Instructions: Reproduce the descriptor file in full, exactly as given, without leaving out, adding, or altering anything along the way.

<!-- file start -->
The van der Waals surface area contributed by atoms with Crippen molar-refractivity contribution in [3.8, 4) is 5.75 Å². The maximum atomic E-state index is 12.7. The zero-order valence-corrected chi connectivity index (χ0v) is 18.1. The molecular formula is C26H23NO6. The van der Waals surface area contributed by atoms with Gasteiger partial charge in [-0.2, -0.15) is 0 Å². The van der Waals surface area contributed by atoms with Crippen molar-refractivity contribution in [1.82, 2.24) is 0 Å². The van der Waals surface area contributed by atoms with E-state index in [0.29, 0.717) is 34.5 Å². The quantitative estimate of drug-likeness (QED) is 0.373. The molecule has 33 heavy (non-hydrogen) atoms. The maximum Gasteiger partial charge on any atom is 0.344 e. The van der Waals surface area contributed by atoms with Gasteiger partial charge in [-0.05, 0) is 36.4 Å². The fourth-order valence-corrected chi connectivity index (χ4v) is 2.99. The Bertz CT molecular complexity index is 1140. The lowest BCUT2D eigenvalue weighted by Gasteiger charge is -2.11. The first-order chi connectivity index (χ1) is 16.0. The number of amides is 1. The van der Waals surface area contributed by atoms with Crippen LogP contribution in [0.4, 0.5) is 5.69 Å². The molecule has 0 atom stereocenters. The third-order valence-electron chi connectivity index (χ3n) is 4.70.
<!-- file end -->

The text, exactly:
The van der Waals surface area contributed by atoms with Crippen molar-refractivity contribution in [3.8, 4) is 5.75 Å². The maximum atomic E-state index is 12.7. The zero-order valence-corrected chi connectivity index (χ0v) is 18.1. The molecular formula is C26H23NO6. The van der Waals surface area contributed by atoms with Gasteiger partial charge in [-0.2, -0.15) is 0 Å². The van der Waals surface area contributed by atoms with Crippen molar-refractivity contribution in [1.82, 2.24) is 0 Å². The van der Waals surface area contributed by atoms with E-state index in [0.29, 0.717) is 34.5 Å². The quantitative estimate of drug-likeness (QED) is 0.373. The molecule has 33 heavy (non-hydrogen) atoms. The maximum Gasteiger partial charge on any atom is 0.344 e. The van der Waals surface area contributed by atoms with Gasteiger partial charge in [-0.05, 0) is 36.4 Å². The fourth-order valence-corrected chi connectivity index (χ4v) is 2.99. The Bertz CT molecular complexity index is 1140. The lowest BCUT2D eigenvalue weighted by Gasteiger charge is -2.11. The first-order chi connectivity index (χ1) is 16.0. The number of amides is 1. The van der Waals surface area contributed by atoms with Crippen LogP contribution in [0.4, 0.5) is 5.69 Å². The molecule has 0 atom stereocenters. The third-order valence-electron chi connectivity index (χ3n) is 4.70.